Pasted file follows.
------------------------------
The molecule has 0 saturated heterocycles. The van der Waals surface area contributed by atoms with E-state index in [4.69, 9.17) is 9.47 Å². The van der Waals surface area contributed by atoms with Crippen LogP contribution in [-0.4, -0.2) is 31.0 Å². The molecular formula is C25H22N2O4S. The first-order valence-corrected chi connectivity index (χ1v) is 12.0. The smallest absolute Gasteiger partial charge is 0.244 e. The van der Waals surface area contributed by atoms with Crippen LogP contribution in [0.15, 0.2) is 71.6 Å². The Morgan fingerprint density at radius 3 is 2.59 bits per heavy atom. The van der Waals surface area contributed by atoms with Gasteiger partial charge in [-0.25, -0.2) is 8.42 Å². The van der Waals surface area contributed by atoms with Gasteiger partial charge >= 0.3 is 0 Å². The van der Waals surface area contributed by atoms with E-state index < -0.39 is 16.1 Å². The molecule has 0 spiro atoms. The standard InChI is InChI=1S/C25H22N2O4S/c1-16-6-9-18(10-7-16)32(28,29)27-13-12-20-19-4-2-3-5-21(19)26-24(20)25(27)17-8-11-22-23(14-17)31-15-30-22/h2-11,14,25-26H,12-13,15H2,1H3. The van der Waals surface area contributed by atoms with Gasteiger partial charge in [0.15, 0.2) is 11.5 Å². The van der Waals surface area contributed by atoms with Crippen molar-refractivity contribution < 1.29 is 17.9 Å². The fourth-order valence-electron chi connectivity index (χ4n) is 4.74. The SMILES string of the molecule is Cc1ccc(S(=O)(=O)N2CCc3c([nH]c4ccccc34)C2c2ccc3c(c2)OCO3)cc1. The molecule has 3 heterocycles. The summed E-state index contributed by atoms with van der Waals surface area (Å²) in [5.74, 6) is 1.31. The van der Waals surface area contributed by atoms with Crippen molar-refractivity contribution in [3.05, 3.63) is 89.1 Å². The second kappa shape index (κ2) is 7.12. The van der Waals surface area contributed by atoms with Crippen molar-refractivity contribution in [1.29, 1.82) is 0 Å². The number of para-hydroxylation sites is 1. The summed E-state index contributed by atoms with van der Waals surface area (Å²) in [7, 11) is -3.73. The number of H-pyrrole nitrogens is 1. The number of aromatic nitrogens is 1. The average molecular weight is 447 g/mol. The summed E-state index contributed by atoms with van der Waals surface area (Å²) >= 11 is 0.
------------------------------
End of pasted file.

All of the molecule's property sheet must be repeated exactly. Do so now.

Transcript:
The molecule has 0 saturated heterocycles. The van der Waals surface area contributed by atoms with E-state index in [4.69, 9.17) is 9.47 Å². The van der Waals surface area contributed by atoms with Crippen LogP contribution in [-0.4, -0.2) is 31.0 Å². The molecular formula is C25H22N2O4S. The first-order valence-corrected chi connectivity index (χ1v) is 12.0. The smallest absolute Gasteiger partial charge is 0.244 e. The van der Waals surface area contributed by atoms with Crippen LogP contribution in [0.15, 0.2) is 71.6 Å². The Morgan fingerprint density at radius 3 is 2.59 bits per heavy atom. The van der Waals surface area contributed by atoms with Gasteiger partial charge in [-0.25, -0.2) is 8.42 Å². The van der Waals surface area contributed by atoms with Gasteiger partial charge >= 0.3 is 0 Å². The van der Waals surface area contributed by atoms with E-state index < -0.39 is 16.1 Å². The molecule has 0 spiro atoms. The standard InChI is InChI=1S/C25H22N2O4S/c1-16-6-9-18(10-7-16)32(28,29)27-13-12-20-19-4-2-3-5-21(19)26-24(20)25(27)17-8-11-22-23(14-17)31-15-30-22/h2-11,14,25-26H,12-13,15H2,1H3. The van der Waals surface area contributed by atoms with Gasteiger partial charge in [0.15, 0.2) is 11.5 Å². The van der Waals surface area contributed by atoms with Crippen molar-refractivity contribution < 1.29 is 17.9 Å². The fourth-order valence-electron chi connectivity index (χ4n) is 4.74. The SMILES string of the molecule is Cc1ccc(S(=O)(=O)N2CCc3c([nH]c4ccccc34)C2c2ccc3c(c2)OCO3)cc1. The molecule has 3 heterocycles. The summed E-state index contributed by atoms with van der Waals surface area (Å²) in [5.74, 6) is 1.31. The van der Waals surface area contributed by atoms with Crippen molar-refractivity contribution in [3.05, 3.63) is 89.1 Å². The second kappa shape index (κ2) is 7.12. The van der Waals surface area contributed by atoms with Crippen molar-refractivity contribution in [1.29, 1.82) is 0 Å². The number of para-hydroxylation sites is 1. The summed E-state index contributed by atoms with van der Waals surface area (Å²) in [7, 11) is -3.73. The number of H-pyrrole nitrogens is 1. The number of aromatic nitrogens is 1. The average molecular weight is 447 g/mol. The summed E-state index contributed by atoms with van der Waals surface area (Å²) >= 11 is 0.